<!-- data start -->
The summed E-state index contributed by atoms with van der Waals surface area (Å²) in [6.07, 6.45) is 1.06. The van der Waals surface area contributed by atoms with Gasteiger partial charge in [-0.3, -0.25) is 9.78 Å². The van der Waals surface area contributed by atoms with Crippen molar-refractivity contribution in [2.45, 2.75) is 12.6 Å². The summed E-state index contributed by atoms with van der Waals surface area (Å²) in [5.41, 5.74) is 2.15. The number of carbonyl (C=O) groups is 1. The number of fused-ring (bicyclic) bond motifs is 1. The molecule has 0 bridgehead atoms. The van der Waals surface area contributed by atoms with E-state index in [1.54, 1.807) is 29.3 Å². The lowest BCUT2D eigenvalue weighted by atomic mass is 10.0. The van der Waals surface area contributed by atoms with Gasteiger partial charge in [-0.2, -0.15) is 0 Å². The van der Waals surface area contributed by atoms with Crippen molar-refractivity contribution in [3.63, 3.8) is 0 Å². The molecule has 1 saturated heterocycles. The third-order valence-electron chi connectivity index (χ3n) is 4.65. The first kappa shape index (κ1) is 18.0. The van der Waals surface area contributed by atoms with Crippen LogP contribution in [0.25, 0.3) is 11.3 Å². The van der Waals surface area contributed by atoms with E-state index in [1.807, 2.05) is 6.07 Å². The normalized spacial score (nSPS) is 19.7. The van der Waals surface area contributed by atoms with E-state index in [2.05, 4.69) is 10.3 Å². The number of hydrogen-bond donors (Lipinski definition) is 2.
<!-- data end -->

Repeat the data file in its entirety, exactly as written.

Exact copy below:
The summed E-state index contributed by atoms with van der Waals surface area (Å²) in [6.07, 6.45) is 1.06. The van der Waals surface area contributed by atoms with Gasteiger partial charge in [-0.3, -0.25) is 9.78 Å². The van der Waals surface area contributed by atoms with Crippen molar-refractivity contribution in [2.45, 2.75) is 12.6 Å². The summed E-state index contributed by atoms with van der Waals surface area (Å²) in [5.41, 5.74) is 2.15. The number of carbonyl (C=O) groups is 1. The number of fused-ring (bicyclic) bond motifs is 1. The molecule has 0 bridgehead atoms. The van der Waals surface area contributed by atoms with E-state index in [1.54, 1.807) is 29.3 Å². The lowest BCUT2D eigenvalue weighted by atomic mass is 10.0. The van der Waals surface area contributed by atoms with Gasteiger partial charge in [-0.2, -0.15) is 0 Å². The van der Waals surface area contributed by atoms with Crippen molar-refractivity contribution in [3.63, 3.8) is 0 Å². The molecule has 1 saturated heterocycles. The third-order valence-electron chi connectivity index (χ3n) is 4.65. The first kappa shape index (κ1) is 18.0. The van der Waals surface area contributed by atoms with Crippen LogP contribution in [0.25, 0.3) is 11.3 Å². The van der Waals surface area contributed by atoms with E-state index in [1.807, 2.05) is 6.07 Å². The normalized spacial score (nSPS) is 19.7. The van der Waals surface area contributed by atoms with E-state index in [2.05, 4.69) is 10.3 Å². The number of hydrogen-bond donors (Lipinski definition) is 2.